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Re: Denis Halliday interview

Thanks for the interview excerpt, Glen. Here are some further recent
comments of Denis Halliday's:

 U.N. Official Resigns over Iraqi Sanctions
 By Craig Aaron
 Denis Halliday had seen enough. A 34-year veteran of the United Nations,
 Halliday, 57, resigned from his post as U.N. Humanitarian Coordinator for
 Iraq in late September to protest the continuation of economic sanc-tions
 against the country, which have been in place since 1990. Halliday, who is
 from Ireland, was in charge of the U.N. "oil- for-food" program, which
 allowed Iraq to sell $2 billion worth of oil every six months to purchase
 basic foods and medicine for more than 20 million people. Following his
 appointment in August 1997, Halliday became an outspoken critic of sanctions
 and succeeded in convincing the Security Council to double the size of the
 oil-for-food program last February. But after witnessing little change in
 the widespread malnutrition, mortality and social decay that afflicts the
 country, he stepped down. Halliday spoke with In These Times from New York.
 In These Times: Why did you resign from your post?
 Denis Halliday: The conditions in Iraq are appalling. Malnutrition is
 run-ning at about 30 percent for children under 5 years old. In terms of
 mortality, probably 5 or 6 thousand children are dying per month. This is
 directly attrib-utable to the impact of sanctions, which have caused the
 breakdown of the clean water system, health facilities and all the things
 that young children require. All of this is just not accept-able. I don't
 want to administer a program that results in these kind of figures.
 Sanctions are being sustained by member states, knowing of this calamity. I
 wanted to be in a position to speak out on sanctions and the dreadful impact
 that they are having on the people-particularly the children- and the future
 of Iraq. I want to work with different groups and see if we can come up with
 some alternatives to sanctions as a means of the United Nations imposing its
 will in situations where it's required.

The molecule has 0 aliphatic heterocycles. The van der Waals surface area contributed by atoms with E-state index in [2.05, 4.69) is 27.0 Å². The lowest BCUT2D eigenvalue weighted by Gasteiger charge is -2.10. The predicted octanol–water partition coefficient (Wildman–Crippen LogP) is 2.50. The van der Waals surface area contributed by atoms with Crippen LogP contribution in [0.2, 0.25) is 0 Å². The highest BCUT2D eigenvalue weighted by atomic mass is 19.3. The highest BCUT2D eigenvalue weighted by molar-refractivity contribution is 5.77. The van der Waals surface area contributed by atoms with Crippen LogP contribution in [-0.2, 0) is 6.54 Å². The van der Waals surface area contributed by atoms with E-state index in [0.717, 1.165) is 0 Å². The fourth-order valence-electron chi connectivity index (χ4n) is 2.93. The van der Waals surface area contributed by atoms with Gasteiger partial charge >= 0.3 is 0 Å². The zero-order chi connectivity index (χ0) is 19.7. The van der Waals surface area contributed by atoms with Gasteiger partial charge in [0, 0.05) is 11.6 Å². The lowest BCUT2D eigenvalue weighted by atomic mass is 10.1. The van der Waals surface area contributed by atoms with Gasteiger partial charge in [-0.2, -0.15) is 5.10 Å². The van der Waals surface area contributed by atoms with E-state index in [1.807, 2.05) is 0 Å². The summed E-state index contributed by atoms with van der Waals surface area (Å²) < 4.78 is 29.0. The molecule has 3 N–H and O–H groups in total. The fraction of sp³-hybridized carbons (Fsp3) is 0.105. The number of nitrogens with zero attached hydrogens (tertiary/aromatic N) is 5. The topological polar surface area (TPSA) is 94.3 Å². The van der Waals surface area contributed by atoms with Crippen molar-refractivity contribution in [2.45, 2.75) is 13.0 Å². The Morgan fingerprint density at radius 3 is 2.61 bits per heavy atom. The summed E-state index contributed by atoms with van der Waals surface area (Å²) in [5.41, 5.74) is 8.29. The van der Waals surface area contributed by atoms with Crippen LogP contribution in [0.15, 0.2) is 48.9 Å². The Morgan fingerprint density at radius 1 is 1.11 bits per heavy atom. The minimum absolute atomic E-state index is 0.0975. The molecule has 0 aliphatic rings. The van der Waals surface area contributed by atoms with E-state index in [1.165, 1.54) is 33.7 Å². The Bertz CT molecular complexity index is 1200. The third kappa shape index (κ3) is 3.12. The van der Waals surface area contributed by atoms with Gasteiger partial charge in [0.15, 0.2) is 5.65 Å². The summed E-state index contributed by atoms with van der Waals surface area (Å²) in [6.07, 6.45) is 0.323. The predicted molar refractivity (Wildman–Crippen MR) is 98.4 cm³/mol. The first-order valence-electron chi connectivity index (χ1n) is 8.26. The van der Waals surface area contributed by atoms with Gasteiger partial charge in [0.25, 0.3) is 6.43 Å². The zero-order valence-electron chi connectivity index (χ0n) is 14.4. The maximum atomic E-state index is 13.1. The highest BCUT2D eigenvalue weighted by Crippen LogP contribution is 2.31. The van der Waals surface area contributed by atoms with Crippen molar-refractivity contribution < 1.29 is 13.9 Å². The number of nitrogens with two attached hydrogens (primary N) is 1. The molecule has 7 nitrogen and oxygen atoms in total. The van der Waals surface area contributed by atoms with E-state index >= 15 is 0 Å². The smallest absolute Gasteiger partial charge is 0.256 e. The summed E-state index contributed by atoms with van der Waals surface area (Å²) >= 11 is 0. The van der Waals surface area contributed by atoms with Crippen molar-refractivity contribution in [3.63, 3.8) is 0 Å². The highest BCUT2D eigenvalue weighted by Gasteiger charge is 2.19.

ITT:   'What are the social consequences of sanctions on Iraq?
 DH:    The traditional Iraqi family has begun to disintegrate. Many of the wage
 earners are now overseas. Some of them have taken their families, many have
 not; there are an increasing num-ber of single-parent families, usually
 headed by women who are struggling to keep food on the table. Women now find
 themselves driven out of jobs and into menial tasks because they can't
 afford to do the intellectual type of work for the gov-ernment, the civil
 service,       universities,   whatever. They are turning to sweatshops to make a
 Iraq enjoyed a very high level of both health and edu-cation facilities for
 its people. These have collapsed, dam-aged by the war years, but now unable
 to recover because of a lack of money due to sanc-tions. A whole generation
 of Iraqis are not being educated. Among young chil-dren the dropout rate is
 more than 25 percent in the cities. They are turning to begging and street
 crime, which were once foreign in Baghdad. Crime was unknown here before.
 Now the city clos-es down at night because people are no longer secure.
 Another area of real concern is the isolation factor. Young people are
 grow-ing up isolated from the real world, only aware of the anger and
 resentment around them. It's going to lead to a dangerous sense of
 alienation from the rest of the world. I don't think we can afford that kind
 of situation.
 Some member states seem to believe
 that this sort of pressure will result in a change of government. But that's
 not likely to happen. Iraqis aren't thinking about democracy. They're
 struggling to survive and feed their families.
 ITT:   'What actions should the United Nations take?
 DH: It has to look at the economic sanctions carefully and understand that
 they don't justify the ends. Right now we're killing people, we're killing
 chil-dren. Maybe there's a risk in lifting the economic sanctions and having
 the country run itself-which is what they could do best and do more
 efficiently- but it's needed to get the people up to a level that they were
 at 10 years ago and to restore the quality of life, education,
 jobs and so on that the Iraqi people need and deserve. They are, after all,
 innocent of any of the decision making that resulted in the Gulf War disaster.
 ITT:   Are you hopeful that things will change?
 DH: I'm always optimistic. I think that people are beginning to understand
 the unacceptable damage that economic sanctions are doing. We are sustaining
 a program that is killing people, and noth-ing justifies that in my mind.
 There has to be some other way. We need a more focused sanctions, perhaps.
 Undoubtedly the member states will want to sustain the effort of
 disarmament. In the mean-time, we have no reason not to allow the economy
 and the people of Iraq to get back on their feet.
(IN THESE TIMES 4 NOVEMBER 15, 1998)  [received 7th Nov -- seb]

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